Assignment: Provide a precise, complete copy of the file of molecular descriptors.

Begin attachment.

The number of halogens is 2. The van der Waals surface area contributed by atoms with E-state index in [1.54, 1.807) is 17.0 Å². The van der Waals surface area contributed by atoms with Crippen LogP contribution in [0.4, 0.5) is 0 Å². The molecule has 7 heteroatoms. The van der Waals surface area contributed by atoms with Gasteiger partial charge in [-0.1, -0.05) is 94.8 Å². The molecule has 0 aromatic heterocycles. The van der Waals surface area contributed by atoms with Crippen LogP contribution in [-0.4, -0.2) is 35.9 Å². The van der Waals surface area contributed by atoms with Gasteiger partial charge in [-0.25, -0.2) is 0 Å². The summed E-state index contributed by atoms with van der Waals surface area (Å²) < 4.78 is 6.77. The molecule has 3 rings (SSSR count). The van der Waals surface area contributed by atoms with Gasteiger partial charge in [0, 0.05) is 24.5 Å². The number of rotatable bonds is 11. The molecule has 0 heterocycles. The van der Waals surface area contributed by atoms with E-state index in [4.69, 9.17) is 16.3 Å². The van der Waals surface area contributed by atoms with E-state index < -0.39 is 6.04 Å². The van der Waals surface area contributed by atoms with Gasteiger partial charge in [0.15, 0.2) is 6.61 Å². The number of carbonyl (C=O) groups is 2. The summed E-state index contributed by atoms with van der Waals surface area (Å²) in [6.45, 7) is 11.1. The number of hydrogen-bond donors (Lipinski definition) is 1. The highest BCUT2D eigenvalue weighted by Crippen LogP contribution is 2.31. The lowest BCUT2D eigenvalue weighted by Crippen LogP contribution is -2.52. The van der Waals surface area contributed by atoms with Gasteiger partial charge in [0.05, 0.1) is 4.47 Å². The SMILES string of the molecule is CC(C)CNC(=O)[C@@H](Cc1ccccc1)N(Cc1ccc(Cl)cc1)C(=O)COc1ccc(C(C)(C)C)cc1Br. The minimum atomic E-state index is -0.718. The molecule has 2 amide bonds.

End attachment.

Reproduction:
The number of halogens is 2. The van der Waals surface area contributed by atoms with E-state index in [1.54, 1.807) is 17.0 Å². The van der Waals surface area contributed by atoms with Crippen LogP contribution in [0.4, 0.5) is 0 Å². The molecule has 7 heteroatoms. The van der Waals surface area contributed by atoms with Gasteiger partial charge in [-0.1, -0.05) is 94.8 Å². The molecule has 0 aromatic heterocycles. The van der Waals surface area contributed by atoms with Crippen LogP contribution in [-0.4, -0.2) is 35.9 Å². The van der Waals surface area contributed by atoms with Gasteiger partial charge in [-0.25, -0.2) is 0 Å². The summed E-state index contributed by atoms with van der Waals surface area (Å²) < 4.78 is 6.77. The molecule has 3 rings (SSSR count). The van der Waals surface area contributed by atoms with Gasteiger partial charge in [0, 0.05) is 24.5 Å². The number of rotatable bonds is 11. The molecule has 0 heterocycles. The van der Waals surface area contributed by atoms with E-state index in [4.69, 9.17) is 16.3 Å². The van der Waals surface area contributed by atoms with E-state index < -0.39 is 6.04 Å². The van der Waals surface area contributed by atoms with Gasteiger partial charge in [0.15, 0.2) is 6.61 Å². The number of carbonyl (C=O) groups is 2. The summed E-state index contributed by atoms with van der Waals surface area (Å²) in [6.45, 7) is 11.1. The number of hydrogen-bond donors (Lipinski definition) is 1. The highest BCUT2D eigenvalue weighted by Crippen LogP contribution is 2.31. The lowest BCUT2D eigenvalue weighted by Crippen LogP contribution is -2.52. The van der Waals surface area contributed by atoms with Gasteiger partial charge in [0.05, 0.1) is 4.47 Å². The SMILES string of the molecule is CC(C)CNC(=O)[C@@H](Cc1ccccc1)N(Cc1ccc(Cl)cc1)C(=O)COc1ccc(C(C)(C)C)cc1Br. The minimum atomic E-state index is -0.718. The molecule has 2 amide bonds.